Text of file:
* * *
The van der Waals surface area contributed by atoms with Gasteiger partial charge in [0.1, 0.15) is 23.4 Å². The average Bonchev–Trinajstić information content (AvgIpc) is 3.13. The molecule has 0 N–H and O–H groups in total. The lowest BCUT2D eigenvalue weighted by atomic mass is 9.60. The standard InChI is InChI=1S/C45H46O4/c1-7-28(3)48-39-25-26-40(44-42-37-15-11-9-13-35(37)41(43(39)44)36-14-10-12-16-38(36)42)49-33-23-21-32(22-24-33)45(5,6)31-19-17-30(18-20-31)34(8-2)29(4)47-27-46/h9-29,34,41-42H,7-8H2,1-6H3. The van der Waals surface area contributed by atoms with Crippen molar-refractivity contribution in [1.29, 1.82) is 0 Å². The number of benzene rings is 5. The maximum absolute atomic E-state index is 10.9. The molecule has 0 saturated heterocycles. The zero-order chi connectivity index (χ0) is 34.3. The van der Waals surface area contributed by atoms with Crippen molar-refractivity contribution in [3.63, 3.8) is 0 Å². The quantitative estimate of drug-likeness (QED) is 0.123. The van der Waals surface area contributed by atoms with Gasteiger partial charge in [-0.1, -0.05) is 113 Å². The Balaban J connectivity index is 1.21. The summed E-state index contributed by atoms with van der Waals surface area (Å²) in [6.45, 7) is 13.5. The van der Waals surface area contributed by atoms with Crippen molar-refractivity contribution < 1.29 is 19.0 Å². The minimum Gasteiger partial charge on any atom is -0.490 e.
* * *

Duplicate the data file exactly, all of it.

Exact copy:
The van der Waals surface area contributed by atoms with Gasteiger partial charge in [0.1, 0.15) is 23.4 Å². The average Bonchev–Trinajstić information content (AvgIpc) is 3.13. The molecule has 0 N–H and O–H groups in total. The lowest BCUT2D eigenvalue weighted by atomic mass is 9.60. The standard InChI is InChI=1S/C45H46O4/c1-7-28(3)48-39-25-26-40(44-42-37-15-11-9-13-35(37)41(43(39)44)36-14-10-12-16-38(36)42)49-33-23-21-32(22-24-33)45(5,6)31-19-17-30(18-20-31)34(8-2)29(4)47-27-46/h9-29,34,41-42H,7-8H2,1-6H3. The van der Waals surface area contributed by atoms with Crippen molar-refractivity contribution in [1.29, 1.82) is 0 Å². The number of benzene rings is 5. The maximum absolute atomic E-state index is 10.9. The molecule has 0 saturated heterocycles. The zero-order chi connectivity index (χ0) is 34.3. The van der Waals surface area contributed by atoms with Crippen molar-refractivity contribution in [3.63, 3.8) is 0 Å². The quantitative estimate of drug-likeness (QED) is 0.123. The van der Waals surface area contributed by atoms with Gasteiger partial charge in [-0.1, -0.05) is 113 Å². The Balaban J connectivity index is 1.21. The summed E-state index contributed by atoms with van der Waals surface area (Å²) in [6.45, 7) is 13.5. The van der Waals surface area contributed by atoms with Crippen molar-refractivity contribution < 1.29 is 19.0 Å². The minimum Gasteiger partial charge on any atom is -0.490 e.